EU on track for Kyoto and 2020 emissions targets

October 24, 2012 byRichard Ingham
A handout picture taken and released in 2011 by Christian Aid shows a protest in support of the Kyoto treaty. The European Union (EU) will go beyond its targets to cut greenhouse gases by 2012 under the UN's Kyoto Protocol and is on course for meeting its goal for 2020, it reported on Wednesday.

The European Union (EU) will go beyond its targets to cut greenhouse gases by 2012 under the UN's Kyoto Protocol and is on course for meeting its goal for 2020, it reported on Wednesday.

But 10 countries, led by Italy and Spain, remain adrift when it comes to meeting their individual objectives under Kyoto, the (EAA) said in a report published ahead of UN .

Nine of them have earmarked 2.89 billion euros ($3.72 billion) to acquire carbon credits under the protocol's market mechanisms to meet these national goals.

The report, expanding on estimates issued in September, said greenhouse-gas by the 27 EU economies fell 2.5 percent at the end of 2011 compared with a year earlier, helped by a mild winter that reduced demand for .

Under the 1997 , the 15 EU members at the time promised as a group to reduce emissions by eight percent by a timeframe of 2008-2012, compared with a benchmark year of 1990.

This collective target was then parcelled out into individual goals for the 15 countries.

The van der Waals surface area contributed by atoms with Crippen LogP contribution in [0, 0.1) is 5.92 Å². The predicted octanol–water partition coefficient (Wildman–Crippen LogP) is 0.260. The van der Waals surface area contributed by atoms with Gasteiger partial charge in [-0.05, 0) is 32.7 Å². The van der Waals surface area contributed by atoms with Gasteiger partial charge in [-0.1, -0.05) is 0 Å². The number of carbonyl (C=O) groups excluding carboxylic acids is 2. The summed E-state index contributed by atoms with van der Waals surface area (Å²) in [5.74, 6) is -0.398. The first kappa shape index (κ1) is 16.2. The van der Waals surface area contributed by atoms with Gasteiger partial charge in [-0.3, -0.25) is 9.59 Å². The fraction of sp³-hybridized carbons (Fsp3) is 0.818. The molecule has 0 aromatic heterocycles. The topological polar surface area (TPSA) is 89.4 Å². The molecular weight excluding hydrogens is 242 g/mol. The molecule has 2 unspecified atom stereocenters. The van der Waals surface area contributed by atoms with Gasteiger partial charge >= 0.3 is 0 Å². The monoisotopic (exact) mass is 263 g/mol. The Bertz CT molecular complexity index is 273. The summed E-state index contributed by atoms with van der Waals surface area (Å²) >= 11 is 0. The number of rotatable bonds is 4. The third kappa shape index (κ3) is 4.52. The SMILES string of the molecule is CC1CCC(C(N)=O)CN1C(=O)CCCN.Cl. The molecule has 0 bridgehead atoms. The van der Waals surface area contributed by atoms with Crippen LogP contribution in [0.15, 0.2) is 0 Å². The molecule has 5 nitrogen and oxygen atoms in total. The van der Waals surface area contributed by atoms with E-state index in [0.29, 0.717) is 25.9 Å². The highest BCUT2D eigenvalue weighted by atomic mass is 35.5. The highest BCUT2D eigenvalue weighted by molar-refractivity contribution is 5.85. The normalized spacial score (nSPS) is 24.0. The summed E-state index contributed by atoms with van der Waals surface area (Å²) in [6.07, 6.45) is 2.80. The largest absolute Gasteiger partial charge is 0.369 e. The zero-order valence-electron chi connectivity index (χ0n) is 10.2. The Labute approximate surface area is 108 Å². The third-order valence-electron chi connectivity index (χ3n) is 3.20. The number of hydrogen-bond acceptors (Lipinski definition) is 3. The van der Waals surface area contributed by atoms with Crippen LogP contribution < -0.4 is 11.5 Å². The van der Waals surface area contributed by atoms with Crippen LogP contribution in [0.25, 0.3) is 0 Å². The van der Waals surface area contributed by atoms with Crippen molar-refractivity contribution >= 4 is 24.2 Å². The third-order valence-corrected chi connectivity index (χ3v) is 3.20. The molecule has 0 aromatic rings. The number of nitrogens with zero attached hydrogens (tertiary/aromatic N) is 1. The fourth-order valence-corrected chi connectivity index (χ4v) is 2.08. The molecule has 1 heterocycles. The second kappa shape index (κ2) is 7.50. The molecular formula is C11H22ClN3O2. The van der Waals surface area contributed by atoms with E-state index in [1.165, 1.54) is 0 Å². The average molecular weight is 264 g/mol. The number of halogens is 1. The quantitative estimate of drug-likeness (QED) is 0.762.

At the end of last year, the group reduction was 13.8 percent.

"The European Union as a whole will over-deliver on its Kyoto target," said EAA Executive Director Jacqueline McGlade.

"In two months' time, we will be at the end of the first commitment period under the Kyoto Protocol. Considerable progress has been made since 1997, but all member states need to deliver on their plans."

The Copenhagen-based agency said 10 of the EU-15 would resort to using Kyoto's "flexible mechanisms," which include purchasing carbon credits to meet national targets.

They are Austria, Belgium, Denmark, Finland, Ireland, Italy, Luxembourg, the Netherlands, Portugal and Spain.

The EU-27, for its part, has unilaterally pledged to reduce emissions by 20 percent by 2020 compared with 1990.

At the end of 2011, their emissions were 17.5 percent lower compared to the benchmark year, the EAA said.

Since 1990, the EU-27 economy has grown by 48 percent, which shows "emissions can be cut without sacrificing the economy," European Climate Commissioner Connie Hedegaard said in a statement.

"Through new initiatives and legislation, like the Energy Efficiency Directive, the EU is on track to reduce more than the 20 percent," she predicted.

The emissions figures are estimates, which are regularly released by the EU to show where the bloc is with regard to its commitments on climate-altering carbon emissions.

They coincide with the runup to the annual negotiations under the UN Framework Convention on Climate Change (UNFCCC), which this year take place in Doha, Qatar, from November 26-December 7.

The big issue is renewing commitments under Kyoto after the first round of cuts expires on December 31, smoothing the way towards a new global treaty on climate change that would take effect in 2020.

Kyoto is a talisman for developing countries, but more and more developed countries say it is unfair because its binding emissions targets do not affect emerging giants such as China, India and Brazil.

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